Drama school students planning performance in the woods

Members of Loop are working on their own version of Robin Hood called Rabbie Heed.

Drama school students planning performance in the woods LDRS

A Glasgow drama school has been encouraging its students to explore and understand the local environment.

Govan-based Loop Theatre Group, which works to break down individual barriers for people with learning disabilities, has been working with Forest School to learn about the city’s natural surroundings. 

They have been meeting at Bishops Loch near Easterhouse where they are planning to create a performance based in the woods for schoolchildren and the local community.

Members of Loop are working on their own version of Robin Hood, called Rabbie Heed, which will incorporate the medieval history linked with the area. 

Laura Edwards, artistic director, said: “We have been working with a lecturer at Glasgow Kelvin College who is involved in Forrest School.

“Loop decided to use some of the money that they raised from their Kiltwalk and invest it in Forrest School. We have now had three sessions and it is going really well.

“Saturday was about the environmental side of things, looking at nature and understanding more about it.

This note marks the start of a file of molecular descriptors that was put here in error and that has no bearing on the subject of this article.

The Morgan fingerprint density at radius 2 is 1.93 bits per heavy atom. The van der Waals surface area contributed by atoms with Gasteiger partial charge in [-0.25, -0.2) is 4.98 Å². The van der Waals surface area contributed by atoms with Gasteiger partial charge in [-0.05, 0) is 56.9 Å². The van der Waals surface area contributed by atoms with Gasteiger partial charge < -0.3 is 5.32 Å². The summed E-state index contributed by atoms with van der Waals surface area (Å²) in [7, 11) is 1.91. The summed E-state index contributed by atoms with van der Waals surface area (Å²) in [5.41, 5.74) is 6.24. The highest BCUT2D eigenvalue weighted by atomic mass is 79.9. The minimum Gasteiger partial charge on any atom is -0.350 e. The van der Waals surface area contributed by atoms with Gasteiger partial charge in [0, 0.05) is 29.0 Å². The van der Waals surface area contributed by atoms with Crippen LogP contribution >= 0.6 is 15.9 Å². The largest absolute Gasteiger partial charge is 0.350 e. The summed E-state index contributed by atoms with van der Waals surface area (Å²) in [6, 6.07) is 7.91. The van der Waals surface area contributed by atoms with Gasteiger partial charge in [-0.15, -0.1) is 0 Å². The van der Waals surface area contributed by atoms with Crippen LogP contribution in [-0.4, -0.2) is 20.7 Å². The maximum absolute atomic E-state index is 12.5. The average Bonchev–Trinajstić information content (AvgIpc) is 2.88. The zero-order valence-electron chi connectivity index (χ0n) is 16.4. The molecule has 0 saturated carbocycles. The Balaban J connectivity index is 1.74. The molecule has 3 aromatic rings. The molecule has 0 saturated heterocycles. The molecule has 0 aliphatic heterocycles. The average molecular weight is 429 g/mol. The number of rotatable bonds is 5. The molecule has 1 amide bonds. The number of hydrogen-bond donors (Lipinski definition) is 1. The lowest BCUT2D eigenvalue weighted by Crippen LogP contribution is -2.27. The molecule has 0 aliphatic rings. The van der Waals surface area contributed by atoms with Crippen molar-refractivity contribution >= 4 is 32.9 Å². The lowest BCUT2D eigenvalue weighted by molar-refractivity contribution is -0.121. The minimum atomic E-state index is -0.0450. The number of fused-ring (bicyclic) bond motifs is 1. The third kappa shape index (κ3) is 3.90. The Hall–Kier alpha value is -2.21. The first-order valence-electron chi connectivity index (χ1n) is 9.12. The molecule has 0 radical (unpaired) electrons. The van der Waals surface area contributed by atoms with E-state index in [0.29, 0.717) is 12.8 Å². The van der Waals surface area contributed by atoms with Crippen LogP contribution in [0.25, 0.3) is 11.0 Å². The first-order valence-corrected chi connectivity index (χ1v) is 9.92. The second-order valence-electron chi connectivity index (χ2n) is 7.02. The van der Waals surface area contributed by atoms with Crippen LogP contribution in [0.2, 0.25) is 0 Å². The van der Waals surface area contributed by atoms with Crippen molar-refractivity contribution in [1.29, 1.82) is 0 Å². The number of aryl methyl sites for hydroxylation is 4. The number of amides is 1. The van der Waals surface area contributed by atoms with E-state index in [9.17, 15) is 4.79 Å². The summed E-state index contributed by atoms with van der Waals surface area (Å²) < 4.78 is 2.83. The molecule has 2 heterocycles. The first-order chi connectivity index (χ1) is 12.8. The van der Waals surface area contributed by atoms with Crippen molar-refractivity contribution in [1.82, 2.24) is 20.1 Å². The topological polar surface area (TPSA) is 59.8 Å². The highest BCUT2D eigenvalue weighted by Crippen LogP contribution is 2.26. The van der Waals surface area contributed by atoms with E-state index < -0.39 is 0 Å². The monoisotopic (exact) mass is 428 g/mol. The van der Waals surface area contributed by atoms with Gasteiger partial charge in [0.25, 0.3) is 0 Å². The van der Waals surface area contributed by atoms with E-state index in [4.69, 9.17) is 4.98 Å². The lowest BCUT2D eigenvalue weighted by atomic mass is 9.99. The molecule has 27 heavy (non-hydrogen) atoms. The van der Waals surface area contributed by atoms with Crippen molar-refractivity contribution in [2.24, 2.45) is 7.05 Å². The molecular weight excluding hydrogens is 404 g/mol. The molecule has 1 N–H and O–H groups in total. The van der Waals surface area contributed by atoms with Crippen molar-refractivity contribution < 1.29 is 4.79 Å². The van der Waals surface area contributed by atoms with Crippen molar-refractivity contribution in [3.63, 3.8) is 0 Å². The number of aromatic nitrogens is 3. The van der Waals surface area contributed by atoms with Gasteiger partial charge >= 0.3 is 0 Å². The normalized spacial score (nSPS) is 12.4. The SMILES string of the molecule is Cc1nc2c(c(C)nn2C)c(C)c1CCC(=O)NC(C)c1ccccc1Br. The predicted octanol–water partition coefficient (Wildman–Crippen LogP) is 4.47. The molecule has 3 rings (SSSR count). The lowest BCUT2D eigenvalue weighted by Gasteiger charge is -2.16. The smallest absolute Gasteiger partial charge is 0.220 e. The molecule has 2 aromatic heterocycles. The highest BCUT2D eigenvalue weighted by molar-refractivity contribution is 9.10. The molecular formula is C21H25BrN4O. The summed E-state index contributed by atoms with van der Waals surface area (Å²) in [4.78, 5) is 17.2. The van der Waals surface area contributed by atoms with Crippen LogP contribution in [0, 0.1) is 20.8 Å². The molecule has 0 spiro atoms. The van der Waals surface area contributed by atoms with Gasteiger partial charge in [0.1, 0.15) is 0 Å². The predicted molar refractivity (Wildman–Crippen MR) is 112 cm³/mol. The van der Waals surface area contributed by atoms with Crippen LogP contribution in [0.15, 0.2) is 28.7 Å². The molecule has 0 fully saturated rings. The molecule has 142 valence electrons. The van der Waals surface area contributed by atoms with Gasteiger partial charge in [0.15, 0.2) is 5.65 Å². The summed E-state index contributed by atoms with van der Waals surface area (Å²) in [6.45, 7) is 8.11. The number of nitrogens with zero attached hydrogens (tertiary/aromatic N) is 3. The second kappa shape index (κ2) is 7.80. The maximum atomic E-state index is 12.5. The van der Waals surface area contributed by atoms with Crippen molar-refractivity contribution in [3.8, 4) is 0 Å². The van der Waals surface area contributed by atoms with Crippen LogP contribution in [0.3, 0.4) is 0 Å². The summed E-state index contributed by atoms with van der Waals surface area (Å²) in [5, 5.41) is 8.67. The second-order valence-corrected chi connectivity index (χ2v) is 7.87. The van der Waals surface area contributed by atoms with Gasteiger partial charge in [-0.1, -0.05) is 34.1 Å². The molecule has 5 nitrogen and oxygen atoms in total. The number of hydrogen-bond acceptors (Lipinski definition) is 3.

“We are working around Bishops Loch which is in the east end and in the greater Easterhouse area and it is fascinating as there is so much history there.”

So far between 13 and 16 people have taken part in the three Saturday sessions including ten participants and five members of staff or volunteers. 

Laura added: “We are focusing on the greater Easterhouse area because there is that outdoor environment and it is really important that we as a community try and get everyone engaged in it.

“The plan is to create a work in progress in October as we have neither the funds or the time to make a full show but we will do something fun that will be available for local schools.

“It’s very exploratory and at this point it is just us exploring the environment so it is very important for the community to get a sense of what we are doing and what is in their local area.

“When people think about Easterhouse they think death, destruction and gangs but there is this beautiful wildlife, fascinating history and we want to give people a sense of their wonderful community in a very inclusive way.”

Yvonne Vaca Stillie, outreach and development officer, also said it was good to finally be able to meet the group in person again.

She explained: “What’s nice on top of all this is that it is the first session we have been able to do in person. 

“It has been amazing seeing them all after a year and a half and the first session was almost overwhelming – it was like we had never been apart.

“Being able to do that in a natural environment and outdoors, we were able to take a moment and reflect in the nature as well. It is like a family.”

By local democracy reporter Catherine Hunter

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